I quote here Charles MOORE the creator of FORTH language and probably the only person in this world that invented a very new language, and created over 40 BIG/HUGE applications (like OFFICE) ALONE in his lifetime (until now) using the most "low level" HLL in existance (besides ASM of course)

Those applications are still working today, and are the Core of many NASA and Astronomical Laboratory/Observers all ovet the world (many of them include new made OS from SCRATCH)

He said something like this:

All my life i have searched for the "GEMS" of code that can be used again/reused from an application to another without speed or clarity loss...

Until now i have only found less then 40 such little routines, nothing special, 1 or 2 parameters max, and they are all primitives in my FORTH compiler and usually written in native ASM (for each processor)

All OTHER code has proved to be USELESS and had to be rewritten EVERY time to get the SPEED, CLARITY, and SIMPLICITY required by a GOOD PROGRAM/SYSTEM

But I disagree about code optimizations,

My experience makes me consider MEDIUM code Optimizations very valuable, sometimes even low level code optimizations (inside inner loops for grafics)

And i dont talk about momentary commercial reasons that make our life such a pain.

For example, under normal conditions any SHIFT operation is much faster than a Multiplication, hardware constructors can choose to ignore shift operations and improve multiplications because compilers are unable to make good use of them... but this dosent change a TRUE fact ...

Swaping pointers is MUCH Faster then copying data across memory...

Using Registres is much faster than using level 1 cache, level 1 cache is much faster than level 2 cache, level 2 cache is faster them system RAM memory....

Those are pure FACTS....one can NOT ignore them...

Arguments regarding hardware evolution just dont stand...

check this link to see why:


However BAD arguments dont change a TRUE fact:

CODE REUSE must be avoided at ALL COST unless is very SIMPLE, CLEAR, the product of long EXPERIENCE and TESTING, has little or NO PARAMETERS, and of course .... is in ASM ;)

Oh yeah, and SPECIFIC things dosent necesary meand DIFFRENT things, one can make programs that look pretty much the same, but have very "specific" internals.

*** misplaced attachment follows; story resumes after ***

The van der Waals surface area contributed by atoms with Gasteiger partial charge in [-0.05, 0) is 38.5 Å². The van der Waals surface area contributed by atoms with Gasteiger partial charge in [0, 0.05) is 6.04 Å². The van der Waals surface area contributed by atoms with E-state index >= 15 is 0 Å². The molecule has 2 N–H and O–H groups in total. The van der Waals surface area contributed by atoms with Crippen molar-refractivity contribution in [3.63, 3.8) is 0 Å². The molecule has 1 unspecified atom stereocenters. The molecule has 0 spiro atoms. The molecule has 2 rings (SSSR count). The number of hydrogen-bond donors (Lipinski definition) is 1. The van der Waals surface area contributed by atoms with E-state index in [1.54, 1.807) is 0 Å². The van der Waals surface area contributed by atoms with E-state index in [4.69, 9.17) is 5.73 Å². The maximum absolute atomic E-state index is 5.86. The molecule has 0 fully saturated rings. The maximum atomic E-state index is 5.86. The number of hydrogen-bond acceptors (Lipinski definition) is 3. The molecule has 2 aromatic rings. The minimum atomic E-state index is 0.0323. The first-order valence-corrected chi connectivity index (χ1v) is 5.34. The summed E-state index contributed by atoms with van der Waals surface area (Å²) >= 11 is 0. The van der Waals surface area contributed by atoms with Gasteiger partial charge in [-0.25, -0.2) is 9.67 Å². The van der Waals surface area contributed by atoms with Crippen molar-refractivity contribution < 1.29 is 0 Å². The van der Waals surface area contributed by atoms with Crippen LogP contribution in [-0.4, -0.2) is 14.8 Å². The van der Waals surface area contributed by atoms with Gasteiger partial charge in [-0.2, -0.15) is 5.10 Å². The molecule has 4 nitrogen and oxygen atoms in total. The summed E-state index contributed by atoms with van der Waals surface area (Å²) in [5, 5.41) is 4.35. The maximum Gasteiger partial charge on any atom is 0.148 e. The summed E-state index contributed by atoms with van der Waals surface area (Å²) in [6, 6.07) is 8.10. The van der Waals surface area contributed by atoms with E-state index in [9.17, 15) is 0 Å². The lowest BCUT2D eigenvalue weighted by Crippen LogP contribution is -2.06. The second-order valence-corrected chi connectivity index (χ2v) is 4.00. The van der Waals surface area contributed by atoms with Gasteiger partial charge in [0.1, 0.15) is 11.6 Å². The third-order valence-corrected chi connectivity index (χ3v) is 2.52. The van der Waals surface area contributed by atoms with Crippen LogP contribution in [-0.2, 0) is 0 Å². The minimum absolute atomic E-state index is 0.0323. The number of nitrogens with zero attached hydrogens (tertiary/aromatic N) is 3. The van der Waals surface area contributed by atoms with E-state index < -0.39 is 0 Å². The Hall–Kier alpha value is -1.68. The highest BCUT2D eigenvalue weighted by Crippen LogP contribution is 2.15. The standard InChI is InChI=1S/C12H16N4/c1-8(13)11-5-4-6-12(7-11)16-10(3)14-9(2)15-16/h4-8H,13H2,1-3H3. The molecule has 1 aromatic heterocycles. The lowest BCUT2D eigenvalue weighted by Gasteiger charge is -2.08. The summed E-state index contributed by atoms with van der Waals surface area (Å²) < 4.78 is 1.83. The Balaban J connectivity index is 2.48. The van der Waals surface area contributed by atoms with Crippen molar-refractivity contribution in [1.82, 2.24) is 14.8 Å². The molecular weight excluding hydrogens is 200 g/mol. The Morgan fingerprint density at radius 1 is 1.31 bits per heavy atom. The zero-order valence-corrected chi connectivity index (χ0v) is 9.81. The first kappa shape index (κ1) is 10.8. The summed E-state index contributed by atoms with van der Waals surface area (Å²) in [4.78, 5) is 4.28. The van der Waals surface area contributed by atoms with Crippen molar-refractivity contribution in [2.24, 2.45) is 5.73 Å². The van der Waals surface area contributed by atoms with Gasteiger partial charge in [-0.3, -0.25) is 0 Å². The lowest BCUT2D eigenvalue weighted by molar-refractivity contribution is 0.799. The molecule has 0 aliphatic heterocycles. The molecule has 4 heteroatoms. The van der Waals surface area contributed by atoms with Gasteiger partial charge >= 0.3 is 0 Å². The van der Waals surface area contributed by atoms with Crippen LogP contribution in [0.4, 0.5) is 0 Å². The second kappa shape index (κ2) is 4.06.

Specific means doing EXACTLY (NO MORE/NO LESS) what IS REQUIRED...in dosent mean DIFFRENT...

use RDTSC to check performance not GetThickCount ;)
the later has not enough resolution...also check multiple runs (thousands...to average cache and first run problems)
Posted on 2001-07-24 17:04:37 by BogdanOntanu
I cant really get this. Why should reusable code be avoided?
All the books i have read till now, say the opposite?

Also do u mean we should stop using the macros, the api's etc. they are reusable code too.
Posted on 2001-07-24 17:11:28 by MovingFulcrum
Hey Moving

We are not here to tell YOU what to do ...

One must listen and Judge for HIMSELF...

Dont belive the Books either, READ them, UNDERSTAND them,
EXPERIMENT then...but NEVER BELIVE...allways Experimet

CODE REUSE is at great price today because it's the CORE of CORPORATE way of doing things, they dont care about program speed or eficiency...all they care is DEADLINES ;) and interchange or easy disposal of programers / creators....

Ultimate GOAL is to make programming an automated process, and change programmers and creators into USERS of prefabricated bloatware bricks, make programm like Cola bottles on a pipeline....

Please understand that this is a VALID Way for the Comercial world...but is patheticaly USELESS for HUMAN KIND...that is why from time to time creators are alowed to finally produce something...under well controlled environment....or else NOTHING will EVER Evolve....

I dont say ones should DO this ... just Understand it ;) doing will come with Understanding, while the reverse IS not TRUE...

I dont say macros or API are esentialy BAD....but pretty much..

Lets say one of your macros has a flow in it, reuse it and you will multiply that error 100 times, share it with a forum....place it for download....

Now rewrite it, what can it happen, do you think it will take so much time?

what IF you find a better way of doing it, or just another way that will give you latter more good ideeas for another function?

Why are you speeding? where are you going? who are you?

Constant change, inovation, experiment are the spices of LIFE...

Automation, constant, no change is the spice of DEATH

Life and death work together... switch from one to the other from time to time ...will you? :grin:
Posted on 2001-07-24 17:31:42 by BogdanOntanu
Bodgan, we agrea more than you think. Of course, as you know i like